Reporters are allowed access to the event with the understanding that their reports will be published after the fact, thus protecting the value of the real-time reporting being done by the broadcast partners. All this rule is doing is telling the other reporters that they can't publish their content in real time.
These new rules are in response to newer technology, but other restrictions have been in place for years to protect licensees.
For example, as a spectator you aren't allowed to video record an event. Often you are not allowed to bring a "professional" grade still camera, either. (Of course, improvements in camera technology are making it easier to surreptitiously get around these restrictions.) The purpose of those restrictions is to force anyone wanting to see video or photos of the event to go to the licensee -- and pay for the privilege either directly or through advertising.
So, yes, it's about the money.
I push to production fairly often, depending on the nature of the tickets I'm responding to. I'm generally maintaining three branches concurrently, the production branch, the point-release branch and the major release branch. Trivial fixes or small-but-critical fixes tend to go onto the production branch and get released as hot fixes. This can happen several times a day or not for several days, depending on how extensive the change is and thus how much testing is needed.
Fixes that are a bit more extensive and/or that will have visible impact to the users tend to get done on the point-release branch, which typically is merged back to production and released every few days to a week or two. (Naturally, fixes made to the production branch are merged to this branch as soon as they are released.)
Significant functionality changes, refactorings and other large-impact changes are performed on the major release branch -- with the intermediate changes merged in, naturally. This gets merged to production per our roadmap schedule, hopefully after being fully tested by the beta users. (Yeah, right.)
When I leased my Prius two years ago on a three-year lease, it was in hopes that I would be able to switch to a plug-in hybrid at the end of the lease because it would fit my driving profile perfectly (the vast majority of my trips are <40 miles, with an occasional trip of 200-300 miles). Which I still want to do, but the car has to be reasonably decent. The Volt doesn't impress, but the new plug-in Prius may fit the bill. And on a lease, you aren't paying for the entire cost of the car, so a somewhat higher sticker price doesn't bother me.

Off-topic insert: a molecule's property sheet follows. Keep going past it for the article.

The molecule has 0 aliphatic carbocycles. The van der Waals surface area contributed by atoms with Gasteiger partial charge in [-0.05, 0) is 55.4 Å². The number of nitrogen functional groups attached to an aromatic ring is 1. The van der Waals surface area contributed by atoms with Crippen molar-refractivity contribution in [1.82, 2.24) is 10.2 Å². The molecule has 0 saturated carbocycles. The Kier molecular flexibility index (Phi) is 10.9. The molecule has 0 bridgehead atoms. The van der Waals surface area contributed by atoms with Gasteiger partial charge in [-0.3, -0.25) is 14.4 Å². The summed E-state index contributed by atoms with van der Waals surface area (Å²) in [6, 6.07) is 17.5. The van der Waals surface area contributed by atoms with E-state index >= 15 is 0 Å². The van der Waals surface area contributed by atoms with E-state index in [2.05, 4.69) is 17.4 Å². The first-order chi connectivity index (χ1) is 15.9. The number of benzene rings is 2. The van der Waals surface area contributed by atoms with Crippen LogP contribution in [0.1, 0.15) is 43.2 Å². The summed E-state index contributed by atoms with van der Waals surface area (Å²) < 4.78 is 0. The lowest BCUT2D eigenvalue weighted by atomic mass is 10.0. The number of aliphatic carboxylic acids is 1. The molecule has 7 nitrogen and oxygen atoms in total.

Plus, I'm not at all sure that gas prices in the US won't be $6-7/gal within the next couple of years, which changes the calculation somewhat.
Except those "highly accurate" crystals are not so highly accurate. Their frequency changes with temperature and as the crystals and other components in the circuitry age. The value of using the power line as a reference is not that it is all that accurate in the short term, it's that it is highly accurate over long periods because it is continually adjusted to be so.
Yes, your battery-backed-up clock will keep time while the power is off, but keep that clock running on battery for a month or so and you will find it inexorably drifts off the right time. You'll end up periodically having to adjust the clock manually. That's not the case if you sync to the power line -- for now, at least.
Now where will the drug dealers be able to market their products to kids?!?
Not to worry... NYC still has schoolyards
Don't you have to be a citizen in order to be charged with treason?
That's such pre-9/11 thinking.
I really want to know what people are going to write for the statement that Neil Armstrong made when he stepped off the LEM ladder.
"Hey, Houston! I just cut the cheese!"
Tell me, exactly what does the US government have to do to its citizens for it to be newsworthy?
Tax them. Apparently, that's the only government activity that's objectionable.
"Our vision is to speed up time, eventually eliminating it." -- Alex Schure